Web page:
FILTER ( All ( Table1 ), Table1[Country] = EARLIER ( Table1[Country] ) ),
    Table1[State],    ,    1,   DENSE
  )

This will allow us to uniquely identify each state value within a country.

Rank States within country using RANKX

2) Make a calculated column called ParRnk with the formula below

=IF (
  Table1[Rnk] <> 1,
  Table1[Rnk] – 1
)

This will allow us to get the parent node id of the parent child hierarchy.

Parent Rank

3) Now, make a calculated column called ParState which will get the Parent State for the current row (based on the ParRnk column).

=CALCULATE (
FIRSTNONBLANK ( Table1[State], 1 ),
FILTER (
ALLEXCEPT ( Table1, Table1[Country] ),
    Table1[Rnk] = EARLIER ( Table1[ParRnk] )
  )
)

Get value of State for the parent

4) The final part of the solution is to make the delimited list column by using the path function where State is the child node and ParState is the parent node. But if we directly apply the PATH function in each row, we will not get the intended results as you can see in the image below.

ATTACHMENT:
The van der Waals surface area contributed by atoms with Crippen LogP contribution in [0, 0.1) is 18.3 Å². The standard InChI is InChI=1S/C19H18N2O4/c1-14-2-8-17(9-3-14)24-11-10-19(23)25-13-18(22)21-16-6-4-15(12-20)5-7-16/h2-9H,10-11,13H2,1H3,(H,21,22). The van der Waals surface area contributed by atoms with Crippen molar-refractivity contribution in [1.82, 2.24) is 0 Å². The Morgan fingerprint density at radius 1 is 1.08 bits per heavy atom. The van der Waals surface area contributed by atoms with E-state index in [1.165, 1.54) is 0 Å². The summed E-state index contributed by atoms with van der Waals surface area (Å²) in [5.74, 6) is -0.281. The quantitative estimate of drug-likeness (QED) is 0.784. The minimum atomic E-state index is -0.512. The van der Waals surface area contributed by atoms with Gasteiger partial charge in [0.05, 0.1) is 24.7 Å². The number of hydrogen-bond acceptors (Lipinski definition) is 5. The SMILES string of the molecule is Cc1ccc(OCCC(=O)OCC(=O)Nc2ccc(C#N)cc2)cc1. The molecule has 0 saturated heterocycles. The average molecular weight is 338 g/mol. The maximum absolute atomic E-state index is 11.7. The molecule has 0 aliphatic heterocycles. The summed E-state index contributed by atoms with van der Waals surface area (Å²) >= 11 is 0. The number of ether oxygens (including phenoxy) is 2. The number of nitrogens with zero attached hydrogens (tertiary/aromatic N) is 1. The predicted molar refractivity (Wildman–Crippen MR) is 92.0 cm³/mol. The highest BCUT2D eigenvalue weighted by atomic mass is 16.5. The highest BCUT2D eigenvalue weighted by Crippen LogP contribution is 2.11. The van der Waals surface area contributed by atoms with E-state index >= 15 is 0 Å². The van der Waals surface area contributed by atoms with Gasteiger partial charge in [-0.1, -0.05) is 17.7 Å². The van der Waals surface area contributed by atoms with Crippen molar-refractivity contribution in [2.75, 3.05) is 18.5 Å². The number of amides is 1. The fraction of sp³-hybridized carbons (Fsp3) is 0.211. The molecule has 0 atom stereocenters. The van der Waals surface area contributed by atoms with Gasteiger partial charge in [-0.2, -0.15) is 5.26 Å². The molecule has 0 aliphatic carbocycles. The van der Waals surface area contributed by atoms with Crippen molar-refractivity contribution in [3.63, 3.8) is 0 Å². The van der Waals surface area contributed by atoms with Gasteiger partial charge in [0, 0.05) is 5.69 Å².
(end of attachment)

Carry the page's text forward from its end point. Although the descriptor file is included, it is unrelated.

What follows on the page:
PATH() without passing the relevant context

What we need is the delimited list value for the row with the maximum rank in each country applied across all other rows in that country. For that, make a calculated column called ConcatStates with the formula below

=CALCULATE (
PATH ( Table1[State], Table1[ParState] ),
CALCULATETABLE (
FILTER ( Table1, Table1[Rnk] = Max ( Table1[Rnk] ) ),
ALLEXCEPT ( Table1, Table1[Country] )
  )
)

Now the results should look like below

PATH() with the correct table context

Now make a new pivot table and drag and drop the Country, ConcatStates and Sales fields to see the intended results

solution

Wasn’t that a fascinating workaround? If you want to play around, you can download the excel file from here.

Posted by SQLJason, 30 comments